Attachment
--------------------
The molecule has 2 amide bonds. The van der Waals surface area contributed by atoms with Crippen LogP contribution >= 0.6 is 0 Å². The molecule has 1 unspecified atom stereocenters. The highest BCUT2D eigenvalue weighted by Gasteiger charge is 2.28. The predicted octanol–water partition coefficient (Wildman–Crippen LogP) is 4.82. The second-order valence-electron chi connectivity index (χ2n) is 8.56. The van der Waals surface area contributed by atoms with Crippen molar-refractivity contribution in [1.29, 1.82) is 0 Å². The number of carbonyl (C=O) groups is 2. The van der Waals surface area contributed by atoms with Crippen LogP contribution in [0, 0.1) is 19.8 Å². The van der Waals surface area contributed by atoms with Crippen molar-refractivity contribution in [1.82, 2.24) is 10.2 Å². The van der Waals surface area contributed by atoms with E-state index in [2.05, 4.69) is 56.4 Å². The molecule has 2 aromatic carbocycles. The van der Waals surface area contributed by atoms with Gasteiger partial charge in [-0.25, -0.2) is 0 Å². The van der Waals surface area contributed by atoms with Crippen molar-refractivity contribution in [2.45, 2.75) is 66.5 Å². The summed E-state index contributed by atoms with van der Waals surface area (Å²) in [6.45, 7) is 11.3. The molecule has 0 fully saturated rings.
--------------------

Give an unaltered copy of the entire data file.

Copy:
The molecule has 2 amide bonds. The van der Waals surface area contributed by atoms with Crippen LogP contribution >= 0.6 is 0 Å². The molecule has 1 unspecified atom stereocenters. The highest BCUT2D eigenvalue weighted by Gasteiger charge is 2.28. The predicted octanol–water partition coefficient (Wildman–Crippen LogP) is 4.82. The second-order valence-electron chi connectivity index (χ2n) is 8.56. The van der Waals surface area contributed by atoms with Crippen molar-refractivity contribution in [1.29, 1.82) is 0 Å². The number of carbonyl (C=O) groups is 2. The van der Waals surface area contributed by atoms with Crippen LogP contribution in [0, 0.1) is 19.8 Å². The van der Waals surface area contributed by atoms with Crippen molar-refractivity contribution in [1.82, 2.24) is 10.2 Å². The van der Waals surface area contributed by atoms with E-state index in [2.05, 4.69) is 56.4 Å². The molecule has 2 aromatic carbocycles. The van der Waals surface area contributed by atoms with Gasteiger partial charge in [-0.25, -0.2) is 0 Å². The van der Waals surface area contributed by atoms with Crippen molar-refractivity contribution in [2.45, 2.75) is 66.5 Å². The summed E-state index contributed by atoms with van der Waals surface area (Å²) in [6.45, 7) is 11.3. The molecule has 0 fully saturated rings.